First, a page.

Traveling into the stratosphere by hot air balloon taking off over the sea
THE US company Space Perspective purchased an ocean liner as a sea take-off platform for hot air balloon flights to the stratosphere.
Hot air balloon simulation that takes visitors to the stratosphere from ships at sea. Video: Space Perspective
Space Perspective announced on November 16 that it has purchased an "offshore spacecraft carrier" that aims to begin sending customers into the Earth's stratosphere by 2024.
The ocean liner - named MS Voyager after NASA's Voyager 1 space probe mission - is 89 meters long and can be customized to launch and recover the Spaceship Neptune passenger capsule operated by Space Perspective.
The mobile spaceport at sea creates ideal launch conditions in two ways: navigating to areas with good weather, allowing year-round operation in an area, and traveling downwind so virtually there is no wind blowing over the deck. Space Perspective says it plans to form a "fleet" of ships like the MS Voyager.
MS Voyager will use biofuels to reduce carbon emissions. The ship also offers more options for day and night launches and flexible destinations for passengers who cannot fly to a fixed launch site on land.
"Removing geographical borders for launch and landing accelerates our mission to make this travel experience more accessible to the world and international markets in a safe, reliable and low-cost way. impact on the green planet," emphasized Jane Poynter, founder and CEO of Space Perspective.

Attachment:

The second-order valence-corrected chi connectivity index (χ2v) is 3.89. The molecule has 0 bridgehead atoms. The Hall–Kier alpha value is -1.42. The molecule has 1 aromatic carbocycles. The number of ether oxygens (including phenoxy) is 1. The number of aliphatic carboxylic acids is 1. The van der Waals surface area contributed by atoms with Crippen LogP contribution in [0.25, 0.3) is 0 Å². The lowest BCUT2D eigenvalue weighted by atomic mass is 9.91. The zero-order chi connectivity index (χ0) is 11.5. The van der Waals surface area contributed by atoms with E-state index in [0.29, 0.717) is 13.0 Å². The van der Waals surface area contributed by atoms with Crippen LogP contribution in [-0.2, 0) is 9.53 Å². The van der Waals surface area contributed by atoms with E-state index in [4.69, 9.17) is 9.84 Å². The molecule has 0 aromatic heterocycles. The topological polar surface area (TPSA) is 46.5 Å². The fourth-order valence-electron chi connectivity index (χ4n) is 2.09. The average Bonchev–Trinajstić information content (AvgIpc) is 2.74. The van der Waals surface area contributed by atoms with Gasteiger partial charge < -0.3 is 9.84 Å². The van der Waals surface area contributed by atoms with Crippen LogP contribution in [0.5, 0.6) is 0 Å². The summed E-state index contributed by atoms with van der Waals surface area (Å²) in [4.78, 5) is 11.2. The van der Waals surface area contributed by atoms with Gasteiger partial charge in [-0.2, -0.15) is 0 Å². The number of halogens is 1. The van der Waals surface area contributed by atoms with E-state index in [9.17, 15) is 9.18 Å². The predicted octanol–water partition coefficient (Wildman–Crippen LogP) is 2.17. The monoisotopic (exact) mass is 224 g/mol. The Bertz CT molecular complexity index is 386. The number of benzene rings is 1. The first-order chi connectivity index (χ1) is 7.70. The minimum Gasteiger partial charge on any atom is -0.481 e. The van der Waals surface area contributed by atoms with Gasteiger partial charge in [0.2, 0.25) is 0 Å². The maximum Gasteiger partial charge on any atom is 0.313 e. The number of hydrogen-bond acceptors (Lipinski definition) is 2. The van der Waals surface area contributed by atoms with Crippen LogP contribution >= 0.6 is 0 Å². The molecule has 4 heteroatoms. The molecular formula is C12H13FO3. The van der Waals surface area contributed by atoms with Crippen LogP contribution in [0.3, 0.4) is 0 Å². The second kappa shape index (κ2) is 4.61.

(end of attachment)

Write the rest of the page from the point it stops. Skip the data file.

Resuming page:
The Spaceship Neptune can accommodate a pilot and 8 passengers. Inside there are seats, a bar, a bathroom, and large windows for viewing Earth from the stratosphere. This passenger compartment will be gently lifted by a 200-meter-high balloon filled with hydrogen and takes about two hours to reach an altitude of 30,000 meters.
Spaceship Neptune also took about two hours to land. It was designed to land on the surface and stabilized by small boats before being lifted onto the MS Voyager.
Last year, Space Perspective successfully tested an unmanned flight with a simulation of the Spaceship Neptune from a land site near Kennedy Space Center in Florida, USA. According to Poynter, the expected fare for this hot air balloon experience is $125,000 per person.
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